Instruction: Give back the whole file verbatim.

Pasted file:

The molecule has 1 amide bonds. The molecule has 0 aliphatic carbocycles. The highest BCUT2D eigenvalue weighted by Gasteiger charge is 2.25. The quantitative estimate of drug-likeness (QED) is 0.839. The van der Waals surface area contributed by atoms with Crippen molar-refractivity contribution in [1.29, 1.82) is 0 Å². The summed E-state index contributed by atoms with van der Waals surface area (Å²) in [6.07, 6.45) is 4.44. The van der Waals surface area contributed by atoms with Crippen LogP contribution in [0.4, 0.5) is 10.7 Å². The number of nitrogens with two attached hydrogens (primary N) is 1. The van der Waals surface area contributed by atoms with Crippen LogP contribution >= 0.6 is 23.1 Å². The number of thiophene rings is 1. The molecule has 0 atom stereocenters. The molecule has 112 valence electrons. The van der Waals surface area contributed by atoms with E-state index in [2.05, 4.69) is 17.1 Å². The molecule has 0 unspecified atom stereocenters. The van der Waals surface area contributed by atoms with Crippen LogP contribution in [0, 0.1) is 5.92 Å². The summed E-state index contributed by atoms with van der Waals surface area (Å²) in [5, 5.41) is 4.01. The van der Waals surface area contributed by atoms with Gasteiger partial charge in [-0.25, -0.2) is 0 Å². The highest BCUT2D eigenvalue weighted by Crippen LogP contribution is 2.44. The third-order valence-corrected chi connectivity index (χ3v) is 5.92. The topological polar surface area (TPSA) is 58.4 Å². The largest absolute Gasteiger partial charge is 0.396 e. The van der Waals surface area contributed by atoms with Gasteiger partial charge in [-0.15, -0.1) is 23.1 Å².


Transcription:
The molecule has 1 amide bonds. The molecule has 0 aliphatic carbocycles. The highest BCUT2D eigenvalue weighted by Gasteiger charge is 2.25. The quantitative estimate of drug-likeness (QED) is 0.839. The van der Waals surface area contributed by atoms with Crippen molar-refractivity contribution in [1.29, 1.82) is 0 Å². The summed E-state index contributed by atoms with van der Waals surface area (Å²) in [6.07, 6.45) is 4.44. The van der Waals surface area contributed by atoms with Crippen LogP contribution in [0.4, 0.5) is 10.7 Å². The number of nitrogens with two attached hydrogens (primary N) is 1. The van der Waals surface area contributed by atoms with Crippen LogP contribution >= 0.6 is 23.1 Å². The number of thiophene rings is 1. The molecule has 0 atom stereocenters. The molecule has 112 valence electrons. The van der Waals surface area contributed by atoms with E-state index in [2.05, 4.69) is 17.1 Å². The molecule has 0 unspecified atom stereocenters. The van der Waals surface area contributed by atoms with Crippen LogP contribution in [0, 0.1) is 5.92 Å². The summed E-state index contributed by atoms with van der Waals surface area (Å²) in [5, 5.41) is 4.01. The van der Waals surface area contributed by atoms with Gasteiger partial charge in [-0.25, -0.2) is 0 Å². The highest BCUT2D eigenvalue weighted by Crippen LogP contribution is 2.44. The third-order valence-corrected chi connectivity index (χ3v) is 5.92. The topological polar surface area (TPSA) is 58.4 Å². The largest absolute Gasteiger partial charge is 0.396 e. The van der Waals surface area contributed by atoms with Gasteiger partial charge in [-0.15, -0.1) is 23.1 Å².